So in short, it’s kind of a battered genre, and when you have movies as successful as Paranormal or Quarantine (and let’s not forget Blair Witch Project), you’re bound to have a lot of terrible wannabes. I wouldn’t wish a viewing of Penance or Splatter Movie on my worst enemy, and I don’t think anyone has truly recovered from the horror of The Fourth Kind. But there are a few real gems to be found, and it’s sad how often I mention the following films (none of which were given a wide theatrical release, if any at all) and get a blank stare in response. Load up your Netflix account (or Amazon, wink nudge) and add these under-appreciated entries!
Ordinarily I’d prefer these sort of movies to avoid using familiar actors, because buying into the reality of what they are showing is so crucial to whether or not they work, which is even harder when you recognize, say, Dexter’s sister in the lead role. But in this case it actually kind of works, because Adrian Pasdar usually plays evil or shady characters, and thus it initially sort of distracts you from noticing who the real threat is in this movie – his two young children. The hook is that Pasdar is a Clark Griswold-y dad who likes to film his attempts at bonding with his kids, and his wife is a psychiatrist who is filming her sessions with them, so there’s not too much of the “why is he still filming this?” element that often plagues these things. And it’s got a genuinely chilling final act, making this not only one of the better found footage flicks, but a good killer kid one as well.
The movie that inspired this column, as it finally hits DVD today from Sony after a brief theatrical (and VOD) release from Magnet a year ago. Not sure why it took so long, but it’s worth the wait, as it’s an above average (some say superior) followup to one of the best titles in the genre, which was unfortunately shelved for a couple years while Sony did their remake Quarantine. But in a hilarious move, [Rec] 2’s creators used the religious angle that Quarantine dropped as the backbone for their sequel, making it “remake-proof” (indeed, the upcoming Quarantine 2 is on a plane and not even a found footage movie). Picking up right when the first one left off, [Rec] 2 follows a SWAT team (equipped with shoulder cams, like the grunts in Aliens) and a doctor who are sent to get the survivors of the events in the original. The specifics of how it ties into the previous film’s events is best kept a surprise, but suffice to say it’s a surprisingly well thought out and creative sequel, very much carving its own identity despite taking place in the same building and being written/directed by the same team. The DVD also has some great behind the scenes that shows how difficult it can be to direct one of these movies, something I don’t think gets enough appreciation.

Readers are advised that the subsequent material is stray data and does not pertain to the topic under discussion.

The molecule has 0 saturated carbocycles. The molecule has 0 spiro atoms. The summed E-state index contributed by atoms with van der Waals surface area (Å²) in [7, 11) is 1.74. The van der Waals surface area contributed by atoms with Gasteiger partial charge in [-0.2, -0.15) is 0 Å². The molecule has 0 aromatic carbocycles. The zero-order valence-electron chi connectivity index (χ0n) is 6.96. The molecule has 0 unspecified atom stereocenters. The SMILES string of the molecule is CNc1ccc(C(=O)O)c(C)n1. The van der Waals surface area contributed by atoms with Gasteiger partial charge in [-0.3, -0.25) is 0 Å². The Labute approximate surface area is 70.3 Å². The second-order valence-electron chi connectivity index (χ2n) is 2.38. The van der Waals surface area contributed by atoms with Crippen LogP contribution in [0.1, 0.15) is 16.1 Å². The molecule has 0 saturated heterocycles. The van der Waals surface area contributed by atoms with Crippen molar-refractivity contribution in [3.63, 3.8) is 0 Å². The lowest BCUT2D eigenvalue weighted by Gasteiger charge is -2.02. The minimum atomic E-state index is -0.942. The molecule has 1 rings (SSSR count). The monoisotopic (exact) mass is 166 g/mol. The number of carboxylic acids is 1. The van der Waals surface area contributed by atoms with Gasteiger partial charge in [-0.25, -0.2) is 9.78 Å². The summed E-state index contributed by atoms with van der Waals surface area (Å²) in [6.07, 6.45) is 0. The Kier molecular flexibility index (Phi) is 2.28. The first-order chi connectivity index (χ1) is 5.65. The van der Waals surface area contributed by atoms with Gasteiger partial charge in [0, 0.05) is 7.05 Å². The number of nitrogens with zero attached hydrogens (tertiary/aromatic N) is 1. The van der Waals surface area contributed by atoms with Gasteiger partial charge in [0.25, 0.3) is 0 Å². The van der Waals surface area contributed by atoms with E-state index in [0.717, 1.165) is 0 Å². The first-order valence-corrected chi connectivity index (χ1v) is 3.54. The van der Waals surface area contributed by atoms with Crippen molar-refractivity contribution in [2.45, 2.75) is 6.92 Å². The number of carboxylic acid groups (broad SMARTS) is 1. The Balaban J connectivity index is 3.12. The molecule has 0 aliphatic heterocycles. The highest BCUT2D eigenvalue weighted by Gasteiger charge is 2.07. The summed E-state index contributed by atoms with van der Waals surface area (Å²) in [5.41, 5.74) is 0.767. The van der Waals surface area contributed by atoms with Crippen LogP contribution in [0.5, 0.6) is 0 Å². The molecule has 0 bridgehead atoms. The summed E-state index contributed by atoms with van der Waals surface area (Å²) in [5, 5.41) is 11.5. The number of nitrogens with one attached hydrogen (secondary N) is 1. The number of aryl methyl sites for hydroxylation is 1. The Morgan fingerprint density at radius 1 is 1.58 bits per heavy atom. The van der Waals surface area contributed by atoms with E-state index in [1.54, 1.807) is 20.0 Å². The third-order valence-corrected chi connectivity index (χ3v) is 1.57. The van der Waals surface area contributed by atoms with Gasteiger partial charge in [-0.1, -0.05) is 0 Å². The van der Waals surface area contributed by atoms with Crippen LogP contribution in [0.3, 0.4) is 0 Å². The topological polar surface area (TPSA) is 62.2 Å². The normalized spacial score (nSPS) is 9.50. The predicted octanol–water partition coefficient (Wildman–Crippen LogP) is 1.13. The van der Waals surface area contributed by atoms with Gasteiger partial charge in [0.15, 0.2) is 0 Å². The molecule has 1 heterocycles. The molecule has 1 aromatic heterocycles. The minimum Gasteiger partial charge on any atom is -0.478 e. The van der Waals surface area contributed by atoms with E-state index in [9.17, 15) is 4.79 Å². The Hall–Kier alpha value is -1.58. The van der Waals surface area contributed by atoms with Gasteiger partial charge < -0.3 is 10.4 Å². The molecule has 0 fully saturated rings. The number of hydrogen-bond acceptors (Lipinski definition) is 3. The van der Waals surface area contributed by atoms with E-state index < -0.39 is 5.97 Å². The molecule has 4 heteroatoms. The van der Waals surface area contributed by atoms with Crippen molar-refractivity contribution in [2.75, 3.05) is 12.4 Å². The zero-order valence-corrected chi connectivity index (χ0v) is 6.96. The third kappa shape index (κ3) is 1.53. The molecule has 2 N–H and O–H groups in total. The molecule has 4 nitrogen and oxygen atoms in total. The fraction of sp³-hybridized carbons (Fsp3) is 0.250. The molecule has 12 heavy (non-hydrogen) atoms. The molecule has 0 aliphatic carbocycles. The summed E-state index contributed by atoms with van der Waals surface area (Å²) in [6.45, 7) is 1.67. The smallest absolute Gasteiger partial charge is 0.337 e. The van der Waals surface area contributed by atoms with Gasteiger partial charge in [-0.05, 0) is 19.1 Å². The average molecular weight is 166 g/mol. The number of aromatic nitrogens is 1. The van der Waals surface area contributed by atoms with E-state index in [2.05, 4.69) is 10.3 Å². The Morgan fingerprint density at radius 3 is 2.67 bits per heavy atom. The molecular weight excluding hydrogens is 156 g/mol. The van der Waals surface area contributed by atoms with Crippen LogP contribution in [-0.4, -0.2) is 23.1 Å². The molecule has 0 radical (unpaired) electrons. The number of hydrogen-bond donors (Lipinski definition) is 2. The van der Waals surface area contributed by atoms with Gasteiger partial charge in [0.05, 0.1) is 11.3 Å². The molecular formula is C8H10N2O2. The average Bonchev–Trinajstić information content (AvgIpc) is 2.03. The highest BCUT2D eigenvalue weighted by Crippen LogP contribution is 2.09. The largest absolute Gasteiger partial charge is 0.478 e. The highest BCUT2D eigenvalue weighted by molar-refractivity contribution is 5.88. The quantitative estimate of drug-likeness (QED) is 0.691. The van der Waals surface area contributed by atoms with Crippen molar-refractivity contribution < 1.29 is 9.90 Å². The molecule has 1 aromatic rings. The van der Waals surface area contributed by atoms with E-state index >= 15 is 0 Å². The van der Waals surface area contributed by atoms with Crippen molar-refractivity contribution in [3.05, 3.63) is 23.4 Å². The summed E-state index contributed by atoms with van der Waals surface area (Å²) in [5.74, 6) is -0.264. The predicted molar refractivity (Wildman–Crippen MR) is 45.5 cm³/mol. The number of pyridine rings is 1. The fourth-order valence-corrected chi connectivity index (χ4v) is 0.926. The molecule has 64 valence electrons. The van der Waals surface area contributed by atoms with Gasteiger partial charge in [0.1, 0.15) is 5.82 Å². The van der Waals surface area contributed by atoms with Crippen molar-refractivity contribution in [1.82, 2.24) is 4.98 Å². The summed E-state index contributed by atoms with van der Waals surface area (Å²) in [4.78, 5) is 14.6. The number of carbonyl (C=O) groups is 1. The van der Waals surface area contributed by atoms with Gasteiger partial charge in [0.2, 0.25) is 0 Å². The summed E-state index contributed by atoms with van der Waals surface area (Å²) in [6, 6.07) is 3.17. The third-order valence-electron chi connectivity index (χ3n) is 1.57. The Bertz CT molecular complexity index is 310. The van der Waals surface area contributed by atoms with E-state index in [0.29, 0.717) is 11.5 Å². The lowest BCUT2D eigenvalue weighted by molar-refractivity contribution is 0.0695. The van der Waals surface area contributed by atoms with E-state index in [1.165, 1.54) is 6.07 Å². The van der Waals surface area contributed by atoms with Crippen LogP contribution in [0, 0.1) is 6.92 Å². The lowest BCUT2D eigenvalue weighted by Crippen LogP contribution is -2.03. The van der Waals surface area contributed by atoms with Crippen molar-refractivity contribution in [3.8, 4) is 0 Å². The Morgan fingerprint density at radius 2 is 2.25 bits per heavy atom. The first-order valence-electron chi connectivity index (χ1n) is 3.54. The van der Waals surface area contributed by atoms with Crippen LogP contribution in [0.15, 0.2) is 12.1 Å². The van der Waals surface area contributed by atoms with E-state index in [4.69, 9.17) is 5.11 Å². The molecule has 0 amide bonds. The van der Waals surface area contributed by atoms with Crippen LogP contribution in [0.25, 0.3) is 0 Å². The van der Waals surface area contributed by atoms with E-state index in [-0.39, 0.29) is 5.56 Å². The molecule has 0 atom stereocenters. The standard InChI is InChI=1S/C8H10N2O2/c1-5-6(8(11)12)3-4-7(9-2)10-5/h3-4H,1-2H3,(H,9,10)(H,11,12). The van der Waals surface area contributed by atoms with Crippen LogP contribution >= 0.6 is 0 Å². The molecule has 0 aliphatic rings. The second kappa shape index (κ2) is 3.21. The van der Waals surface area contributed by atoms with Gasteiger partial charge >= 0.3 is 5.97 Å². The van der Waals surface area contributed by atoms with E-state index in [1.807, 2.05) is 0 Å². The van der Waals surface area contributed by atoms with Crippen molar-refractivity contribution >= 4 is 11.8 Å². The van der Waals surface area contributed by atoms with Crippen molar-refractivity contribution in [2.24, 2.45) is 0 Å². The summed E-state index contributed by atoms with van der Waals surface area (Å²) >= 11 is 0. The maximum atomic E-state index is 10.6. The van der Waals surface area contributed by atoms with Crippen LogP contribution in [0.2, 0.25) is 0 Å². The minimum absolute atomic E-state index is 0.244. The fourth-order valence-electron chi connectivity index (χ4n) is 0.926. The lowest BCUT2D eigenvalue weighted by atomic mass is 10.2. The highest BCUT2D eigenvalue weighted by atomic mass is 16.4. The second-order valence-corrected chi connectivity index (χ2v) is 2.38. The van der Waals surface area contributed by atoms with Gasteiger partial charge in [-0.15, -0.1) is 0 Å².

I can’t really blame folks for not knowing about this one – even though it’s from 2007 it still doesn’t even have an IMDb page! It’s also the toughest sell on this list; if there was ever a movie that was fair to label “Torture porn” this is it, as the plot is literally about guys making snuff films to sell to foreign markets that get off on this sort of thing. Thus the violence, while presented in (thankfully) limited doses, can be a bit extreme, though the sound design actually does most of the work of making you uncomfortable (as does the production design – the dungeons here make the locations in the Saw films look like luxury hotels). Plus, the “director” of the film is very matter of fact and clinical about the killings he is committing for his film, which just makes it even more disturbing. But it’s a unique take on this genre, and also, for what it’s worth, one of the least headache inducing; there’s very little shaki-cam nonsense. You’ll see a guy getting sodomized by a dude in a pig mask, but you’ll see it clearly!
Behind The Mask: The Rise Of Leslie Vernon